1907 - 1930
In 1924 the ACU introduced the Ultra-Lightweight class for 175cc machines to continue the tourist tradition and encourage machines that were used by the public.
They certainly did nothing to encourage safety when they allowed the 17 machines to start together rather than in pairs, but, luckily, everybody survived the trip down Bray Hill on the first lap. Jock Porter won his second TT after the unfortunate Handley had once again retired while leading.
In the Junior earlier in the week another milestone had been reached and another myth shattered when Jimmy Simpson, closely followed by Handley and Len Horton, achieved the 60 mph lap.
Freddie Dixon led the Senior for four laps before his Indian slowed, which allowed Norton-mounted Alec Bennett to take over, after trailing by over two minutes at one stage. Bennett went on to win and, together with second-placed Harry Langman (Scott) and third placed Dixon, he averaged over 60 mph for the six laps.
The race had been run in conjunction with the Lightweight class, which caused plenty of problems for the Senior competitors since the Lightweights started only five minutes earlier. On the bumpy, dusty Mountain track there was often only one rut to follow and consequently the 500s had to queue to go by.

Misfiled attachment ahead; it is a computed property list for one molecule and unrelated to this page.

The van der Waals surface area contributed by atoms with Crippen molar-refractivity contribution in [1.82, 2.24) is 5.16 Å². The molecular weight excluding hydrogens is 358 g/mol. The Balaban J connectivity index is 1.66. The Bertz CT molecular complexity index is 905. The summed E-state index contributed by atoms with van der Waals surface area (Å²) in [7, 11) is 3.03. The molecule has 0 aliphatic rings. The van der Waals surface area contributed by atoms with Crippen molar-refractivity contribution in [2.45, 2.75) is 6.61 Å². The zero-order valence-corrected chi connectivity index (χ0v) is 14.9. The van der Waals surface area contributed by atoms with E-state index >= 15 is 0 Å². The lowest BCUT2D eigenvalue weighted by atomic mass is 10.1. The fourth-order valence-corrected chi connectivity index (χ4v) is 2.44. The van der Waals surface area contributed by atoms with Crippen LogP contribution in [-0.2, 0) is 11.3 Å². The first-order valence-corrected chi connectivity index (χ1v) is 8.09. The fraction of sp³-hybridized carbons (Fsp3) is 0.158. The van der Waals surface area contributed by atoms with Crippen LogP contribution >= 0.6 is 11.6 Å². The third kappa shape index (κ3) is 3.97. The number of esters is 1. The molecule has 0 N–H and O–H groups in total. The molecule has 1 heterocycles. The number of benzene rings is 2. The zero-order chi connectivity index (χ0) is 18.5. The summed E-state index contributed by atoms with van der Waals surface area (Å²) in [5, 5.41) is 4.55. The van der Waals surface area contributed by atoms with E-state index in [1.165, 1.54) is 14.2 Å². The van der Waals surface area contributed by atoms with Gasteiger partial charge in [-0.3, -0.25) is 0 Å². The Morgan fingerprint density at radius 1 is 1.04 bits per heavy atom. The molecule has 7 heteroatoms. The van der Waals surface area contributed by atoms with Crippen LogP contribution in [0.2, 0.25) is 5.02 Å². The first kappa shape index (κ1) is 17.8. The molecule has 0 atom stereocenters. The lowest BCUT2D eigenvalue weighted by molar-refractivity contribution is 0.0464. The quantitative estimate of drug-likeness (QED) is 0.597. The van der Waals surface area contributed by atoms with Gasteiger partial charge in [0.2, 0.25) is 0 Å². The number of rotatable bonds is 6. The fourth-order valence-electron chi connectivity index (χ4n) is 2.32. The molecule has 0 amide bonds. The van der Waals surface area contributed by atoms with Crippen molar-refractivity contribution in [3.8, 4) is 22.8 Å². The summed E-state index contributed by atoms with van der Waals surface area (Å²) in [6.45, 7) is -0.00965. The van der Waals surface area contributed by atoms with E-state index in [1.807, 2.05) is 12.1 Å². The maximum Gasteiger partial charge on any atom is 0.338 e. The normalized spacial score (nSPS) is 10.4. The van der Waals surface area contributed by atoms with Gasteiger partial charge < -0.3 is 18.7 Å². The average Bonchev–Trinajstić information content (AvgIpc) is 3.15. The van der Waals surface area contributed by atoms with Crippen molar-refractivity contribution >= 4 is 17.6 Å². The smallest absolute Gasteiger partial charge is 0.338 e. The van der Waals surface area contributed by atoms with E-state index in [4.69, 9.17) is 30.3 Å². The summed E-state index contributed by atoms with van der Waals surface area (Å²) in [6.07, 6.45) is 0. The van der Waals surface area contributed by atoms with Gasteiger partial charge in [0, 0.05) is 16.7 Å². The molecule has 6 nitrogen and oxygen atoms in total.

Poor Walter Handley performed his usual trick: he led on his Rex-Acme in the Lightweight class before retiring. That let Jock Porter into the lead, but he failed to repeat his Ultra-Lightweight success when he crashed on the last lap, handing the race to Eddie Twemlow (the brother of Junior winner Kenneth) on a New Imperial.
Only ten outfits contested the four-lap Sidecar race, which was led by Dixon until he retired on the third lap. George Tucker inherited the lead and took victory on his Norton-powered outfit, with Harry Reed second on his 350cc DOT.